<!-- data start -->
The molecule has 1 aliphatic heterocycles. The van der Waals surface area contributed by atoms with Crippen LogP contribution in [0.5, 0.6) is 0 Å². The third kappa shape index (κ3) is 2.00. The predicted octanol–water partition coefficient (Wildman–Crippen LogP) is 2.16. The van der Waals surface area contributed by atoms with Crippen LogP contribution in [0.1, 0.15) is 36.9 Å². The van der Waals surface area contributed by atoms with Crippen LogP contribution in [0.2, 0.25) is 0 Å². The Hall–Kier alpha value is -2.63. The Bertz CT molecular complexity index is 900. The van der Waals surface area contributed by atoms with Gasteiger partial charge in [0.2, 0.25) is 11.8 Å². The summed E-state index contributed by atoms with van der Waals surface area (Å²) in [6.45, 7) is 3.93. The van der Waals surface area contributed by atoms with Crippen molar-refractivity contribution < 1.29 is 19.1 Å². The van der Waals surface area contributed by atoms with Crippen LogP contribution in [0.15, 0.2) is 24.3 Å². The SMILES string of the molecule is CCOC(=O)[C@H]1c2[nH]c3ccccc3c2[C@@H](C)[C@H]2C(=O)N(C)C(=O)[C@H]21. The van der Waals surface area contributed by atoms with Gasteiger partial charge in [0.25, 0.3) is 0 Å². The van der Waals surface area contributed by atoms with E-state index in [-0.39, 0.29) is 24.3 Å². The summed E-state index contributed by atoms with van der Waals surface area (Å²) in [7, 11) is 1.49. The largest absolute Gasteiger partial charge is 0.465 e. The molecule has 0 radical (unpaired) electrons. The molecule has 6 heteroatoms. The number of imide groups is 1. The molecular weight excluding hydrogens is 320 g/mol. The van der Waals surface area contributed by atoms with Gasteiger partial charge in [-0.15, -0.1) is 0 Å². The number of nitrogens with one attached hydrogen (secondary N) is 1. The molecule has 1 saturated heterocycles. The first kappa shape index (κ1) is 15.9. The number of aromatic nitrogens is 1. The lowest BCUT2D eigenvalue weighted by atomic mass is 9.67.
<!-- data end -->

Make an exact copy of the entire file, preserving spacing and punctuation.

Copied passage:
The molecule has 1 aliphatic heterocycles. The van der Waals surface area contributed by atoms with Crippen LogP contribution in [0.5, 0.6) is 0 Å². The third kappa shape index (κ3) is 2.00. The predicted octanol–water partition coefficient (Wildman–Crippen LogP) is 2.16. The van der Waals surface area contributed by atoms with Crippen LogP contribution in [0.1, 0.15) is 36.9 Å². The van der Waals surface area contributed by atoms with Crippen LogP contribution in [0.2, 0.25) is 0 Å². The Hall–Kier alpha value is -2.63. The Bertz CT molecular complexity index is 900. The van der Waals surface area contributed by atoms with Gasteiger partial charge in [0.2, 0.25) is 11.8 Å². The summed E-state index contributed by atoms with van der Waals surface area (Å²) in [6.45, 7) is 3.93. The van der Waals surface area contributed by atoms with Crippen molar-refractivity contribution < 1.29 is 19.1 Å². The van der Waals surface area contributed by atoms with Crippen LogP contribution in [0.15, 0.2) is 24.3 Å². The SMILES string of the molecule is CCOC(=O)[C@H]1c2[nH]c3ccccc3c2[C@@H](C)[C@H]2C(=O)N(C)C(=O)[C@H]21. The van der Waals surface area contributed by atoms with Gasteiger partial charge in [0.25, 0.3) is 0 Å². The van der Waals surface area contributed by atoms with E-state index in [-0.39, 0.29) is 24.3 Å². The summed E-state index contributed by atoms with van der Waals surface area (Å²) in [7, 11) is 1.49. The largest absolute Gasteiger partial charge is 0.465 e. The molecule has 0 radical (unpaired) electrons. The molecule has 6 heteroatoms. The number of imide groups is 1. The molecular weight excluding hydrogens is 320 g/mol. The van der Waals surface area contributed by atoms with Gasteiger partial charge in [-0.15, -0.1) is 0 Å². The number of nitrogens with one attached hydrogen (secondary N) is 1. The molecule has 1 saturated heterocycles. The first kappa shape index (κ1) is 15.9. The number of aromatic nitrogens is 1. The lowest BCUT2D eigenvalue weighted by atomic mass is 9.67.